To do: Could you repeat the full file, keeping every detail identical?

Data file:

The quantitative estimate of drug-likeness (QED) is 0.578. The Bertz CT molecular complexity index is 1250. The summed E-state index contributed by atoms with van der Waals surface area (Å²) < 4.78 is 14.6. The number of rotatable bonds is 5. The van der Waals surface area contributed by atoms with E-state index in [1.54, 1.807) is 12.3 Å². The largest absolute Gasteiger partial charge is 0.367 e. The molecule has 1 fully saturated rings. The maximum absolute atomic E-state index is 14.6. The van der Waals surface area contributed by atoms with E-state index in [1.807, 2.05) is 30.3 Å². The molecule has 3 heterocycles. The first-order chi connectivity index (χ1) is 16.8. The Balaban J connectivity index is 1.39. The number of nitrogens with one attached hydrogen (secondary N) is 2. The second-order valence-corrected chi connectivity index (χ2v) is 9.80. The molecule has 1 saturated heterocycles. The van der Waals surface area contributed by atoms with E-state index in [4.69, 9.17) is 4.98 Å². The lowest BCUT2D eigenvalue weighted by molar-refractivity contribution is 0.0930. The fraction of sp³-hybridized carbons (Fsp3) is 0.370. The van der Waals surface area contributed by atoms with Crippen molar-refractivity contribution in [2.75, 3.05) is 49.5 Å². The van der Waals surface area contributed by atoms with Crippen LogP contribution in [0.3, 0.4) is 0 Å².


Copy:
The quantitative estimate of drug-likeness (QED) is 0.578. The Bertz CT molecular complexity index is 1250. The summed E-state index contributed by atoms with van der Waals surface area (Å²) < 4.78 is 14.6. The number of rotatable bonds is 5. The van der Waals surface area contributed by atoms with E-state index in [1.54, 1.807) is 12.3 Å². The largest absolute Gasteiger partial charge is 0.367 e. The molecule has 1 fully saturated rings. The maximum absolute atomic E-state index is 14.6. The van der Waals surface area contributed by atoms with E-state index in [1.807, 2.05) is 30.3 Å². The molecule has 3 heterocycles. The first-order chi connectivity index (χ1) is 16.8. The Balaban J connectivity index is 1.39. The number of nitrogens with one attached hydrogen (secondary N) is 2. The second-order valence-corrected chi connectivity index (χ2v) is 9.80. The molecule has 1 saturated heterocycles. The van der Waals surface area contributed by atoms with E-state index in [4.69, 9.17) is 4.98 Å². The lowest BCUT2D eigenvalue weighted by molar-refractivity contribution is 0.0930. The fraction of sp³-hybridized carbons (Fsp3) is 0.370. The van der Waals surface area contributed by atoms with Crippen molar-refractivity contribution in [2.75, 3.05) is 49.5 Å². The van der Waals surface area contributed by atoms with Crippen LogP contribution in [0.3, 0.4) is 0 Å².